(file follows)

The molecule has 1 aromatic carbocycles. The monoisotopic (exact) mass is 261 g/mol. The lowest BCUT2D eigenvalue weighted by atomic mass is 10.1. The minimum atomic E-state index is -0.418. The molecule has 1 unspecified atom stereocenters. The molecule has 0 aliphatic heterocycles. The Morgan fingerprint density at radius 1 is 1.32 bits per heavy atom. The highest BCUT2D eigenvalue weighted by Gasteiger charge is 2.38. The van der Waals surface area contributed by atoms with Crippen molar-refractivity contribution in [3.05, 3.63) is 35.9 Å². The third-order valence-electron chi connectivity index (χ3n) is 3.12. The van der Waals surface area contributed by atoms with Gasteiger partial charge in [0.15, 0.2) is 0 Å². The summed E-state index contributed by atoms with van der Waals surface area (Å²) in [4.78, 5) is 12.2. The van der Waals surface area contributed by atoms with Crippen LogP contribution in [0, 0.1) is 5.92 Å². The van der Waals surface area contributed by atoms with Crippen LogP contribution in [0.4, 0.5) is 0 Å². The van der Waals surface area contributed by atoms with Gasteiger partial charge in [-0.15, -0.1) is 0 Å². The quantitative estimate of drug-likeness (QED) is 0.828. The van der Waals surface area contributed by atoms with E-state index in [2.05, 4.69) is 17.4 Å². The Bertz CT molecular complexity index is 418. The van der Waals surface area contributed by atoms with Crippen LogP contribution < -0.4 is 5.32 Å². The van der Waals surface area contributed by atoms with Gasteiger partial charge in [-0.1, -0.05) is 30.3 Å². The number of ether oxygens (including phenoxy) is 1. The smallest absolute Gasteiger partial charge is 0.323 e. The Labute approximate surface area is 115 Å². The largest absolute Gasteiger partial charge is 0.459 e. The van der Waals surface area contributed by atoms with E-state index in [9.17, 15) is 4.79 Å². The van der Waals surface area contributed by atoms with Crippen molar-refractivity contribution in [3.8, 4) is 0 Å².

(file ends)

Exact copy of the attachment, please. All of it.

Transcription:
The molecule has 1 aromatic carbocycles. The monoisotopic (exact) mass is 261 g/mol. The lowest BCUT2D eigenvalue weighted by atomic mass is 10.1. The minimum atomic E-state index is -0.418. The molecule has 1 unspecified atom stereocenters. The molecule has 0 aliphatic heterocycles. The Morgan fingerprint density at radius 1 is 1.32 bits per heavy atom. The highest BCUT2D eigenvalue weighted by Gasteiger charge is 2.38. The van der Waals surface area contributed by atoms with Crippen molar-refractivity contribution in [3.05, 3.63) is 35.9 Å². The third-order valence-electron chi connectivity index (χ3n) is 3.12. The van der Waals surface area contributed by atoms with Gasteiger partial charge in [0.15, 0.2) is 0 Å². The summed E-state index contributed by atoms with van der Waals surface area (Å²) in [4.78, 5) is 12.2. The van der Waals surface area contributed by atoms with Crippen LogP contribution in [0, 0.1) is 5.92 Å². The van der Waals surface area contributed by atoms with Crippen LogP contribution in [0.4, 0.5) is 0 Å². The van der Waals surface area contributed by atoms with Gasteiger partial charge in [-0.15, -0.1) is 0 Å². The quantitative estimate of drug-likeness (QED) is 0.828. The van der Waals surface area contributed by atoms with E-state index in [2.05, 4.69) is 17.4 Å². The Bertz CT molecular complexity index is 418. The van der Waals surface area contributed by atoms with Crippen LogP contribution < -0.4 is 5.32 Å². The van der Waals surface area contributed by atoms with Gasteiger partial charge in [-0.1, -0.05) is 30.3 Å². The number of ether oxygens (including phenoxy) is 1. The smallest absolute Gasteiger partial charge is 0.323 e. The Labute approximate surface area is 115 Å². The largest absolute Gasteiger partial charge is 0.459 e. The van der Waals surface area contributed by atoms with E-state index in [9.17, 15) is 4.79 Å². The van der Waals surface area contributed by atoms with Crippen molar-refractivity contribution in [3.8, 4) is 0 Å².